Imatges de pÓgina
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For all the wealth that ever I did fee,
I would not have him know so much by me,

Biron. Now step I forth to whip hypocrisie.
Ah, good my Liege, I pray thee, pardon me.

[coming forward.
Good heart, what grace haft thou thus to reprove
These worms for loving, that art most in love?
Your eyes do make no coaches in your tears,
There is no certain Princess that appears ?
You'll not be perjur'd, 'tis a hateful thing;
Tush; none but minstrels like of sonnetting.
But are you not alham'd ? nay, are you not
All three of you, to be thus much o'er-shot?
You found his mote, the King your mote did see:
But I a beam do find in each of three.
O, what a scene of fool'ry have I seen,
Of fighs, of groans, of sorrow, and of teen?
O me, with what strict patience have I fat,
To see a King transformed to a Knot!
To see great Hercules whipping a gigg,
And profound Solomon tuning a jigg!
And Nestor play at push-pin with the boys,
And ? Cynic Timon laugh at idle toys!
Where lyes thy grief? O tell me, good Dumain;
And gentle Longaville, where lyes thy pain?
And where my Liege's? all about the breast?
A candle, hoa!

King. Too bitter is thy jest.
Are we betray'd thus to thy over-view?

Biron. Not you by me, but I betray'd by you.
I, that am honeft; I, that hold it sin
To break the vow I am engaged in.
I am betray'd by keeping company
s With vane-like men, of strange inconstancy.

CRITIC Timon--] ought evidently to be cynic.
8 With men like men, - ] This is a strange senseless line, and
Thould be read thus,
With VANE like men, of Grange inconftancy:

When

7

When shall you see me write a thing in rhime?
Or groan for Joan? or spend a minute's time
In pruning me? when shall you hear, that I
Will praise a hand, a foot, a face, an eye,
A gate, a state, a brow, a breast, a waste,
A leg, a limb?

King. Soft, whither away fo faft?
A true man or a thief, that gallops so?
Biron. I post from love; good lover, let me go.

Enter Jaquenetta and Costard.
Faq. God bless the King!
King. What Present haft thou there?
Cost. Some certain Treason.
King. What makes treason here?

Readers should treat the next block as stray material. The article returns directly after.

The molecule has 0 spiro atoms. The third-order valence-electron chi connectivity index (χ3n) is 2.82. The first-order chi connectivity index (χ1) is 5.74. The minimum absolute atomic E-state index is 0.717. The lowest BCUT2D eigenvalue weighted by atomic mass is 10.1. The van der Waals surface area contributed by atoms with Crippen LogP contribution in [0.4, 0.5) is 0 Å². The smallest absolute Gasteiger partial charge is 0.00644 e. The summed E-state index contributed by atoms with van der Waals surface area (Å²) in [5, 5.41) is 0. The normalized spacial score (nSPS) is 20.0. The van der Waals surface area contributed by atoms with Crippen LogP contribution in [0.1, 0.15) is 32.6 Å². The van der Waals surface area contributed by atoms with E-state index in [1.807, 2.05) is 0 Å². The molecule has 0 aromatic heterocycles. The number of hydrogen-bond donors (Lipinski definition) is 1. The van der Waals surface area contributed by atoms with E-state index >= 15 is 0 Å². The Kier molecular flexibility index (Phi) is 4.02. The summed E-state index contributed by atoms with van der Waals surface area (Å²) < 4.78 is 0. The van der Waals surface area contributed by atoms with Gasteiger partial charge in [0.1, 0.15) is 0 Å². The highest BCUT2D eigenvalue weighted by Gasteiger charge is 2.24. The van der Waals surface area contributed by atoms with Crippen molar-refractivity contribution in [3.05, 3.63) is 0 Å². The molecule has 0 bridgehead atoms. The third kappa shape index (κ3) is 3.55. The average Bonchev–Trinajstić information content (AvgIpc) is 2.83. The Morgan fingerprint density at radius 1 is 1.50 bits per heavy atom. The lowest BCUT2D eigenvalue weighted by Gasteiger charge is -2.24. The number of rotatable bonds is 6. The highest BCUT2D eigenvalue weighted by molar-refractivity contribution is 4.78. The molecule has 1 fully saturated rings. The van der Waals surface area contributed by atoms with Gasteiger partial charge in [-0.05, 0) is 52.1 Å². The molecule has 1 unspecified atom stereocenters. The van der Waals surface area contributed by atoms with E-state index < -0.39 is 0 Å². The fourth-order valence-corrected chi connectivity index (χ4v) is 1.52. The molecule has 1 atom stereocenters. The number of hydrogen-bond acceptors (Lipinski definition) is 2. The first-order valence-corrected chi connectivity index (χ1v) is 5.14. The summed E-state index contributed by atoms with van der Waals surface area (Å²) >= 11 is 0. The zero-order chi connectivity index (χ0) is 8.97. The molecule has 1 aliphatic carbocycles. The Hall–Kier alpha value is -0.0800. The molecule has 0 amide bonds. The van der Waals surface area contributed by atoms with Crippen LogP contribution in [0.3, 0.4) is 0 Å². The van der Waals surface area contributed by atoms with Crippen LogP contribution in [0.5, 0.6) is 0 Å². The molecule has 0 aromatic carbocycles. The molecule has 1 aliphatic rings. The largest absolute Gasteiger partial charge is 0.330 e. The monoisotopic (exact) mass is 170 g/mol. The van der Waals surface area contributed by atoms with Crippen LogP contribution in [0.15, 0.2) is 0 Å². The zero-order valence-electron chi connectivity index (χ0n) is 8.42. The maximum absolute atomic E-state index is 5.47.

Cost. Nay, it makes nothing, Sir,

King. If it mar nothing neither,
The treason and you go in peace away together.

Faq. I beseech your Grace, let this letter be read, Our Parson misdoubts it: it was treason, he said.

King. Biron, read it over. [He reads the letter. Where hadft thou it?

Jaq. Of Coftard.
King. Where hadft thou it?
Cost, Of Dun Adramadio, Dun Adramadio,
King. How now, what is in you? why dost thou
Biron. A toy, my Liege, a toy: your Grace needs

not fear it. Long. It did move him to passion, and therefore

let's hear it. Dum. It is Biron's writing, and here is his name. Biron. Ah, you whoreson loggerhead, you were born to do me shame.

[To Costard Guilty, my lord, guilty: I confess, I confess.

King. What?
Biron. That

you

three fools lack'd me fool to make up the mess. Vol. II.

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tear it?

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He, he, and you; and you, my liege, and I
Are pick-purses in love, and we deserve to die.
o, dismiss this Audience, and I shall tell you more.
Dum. Now the number is even.

Biron. True, true; we are four :
Will these turtles begone?

King. Hence, Sirs, away. Cost. Walk aside the true folk, and let the traitors stay.

[Exeunt Coft. and Jaquen. Biron. Sweet lords, sweet lovers, O, let us embrace:

As true aś we are, as flesh and blood can be. The sea will ebb and flow, heaven will shew his face:

Young blood doth not obey an old decree. We cannot cross the cause why we were born, Therefore of all hands must we be forfworn. King. What, did these rent lines fhew fome love of

thine ?
Biron. Did they, quoth you? Who sees the heavenly

Rosaline,
That (like a rude and savage man of Inde,

At the first opening of the gorgeous eaft)
Bows not his vaftal head, and, ftrucken blind,

Kisses the base ground with obedient breaft? What peremptory eagle-fighted eye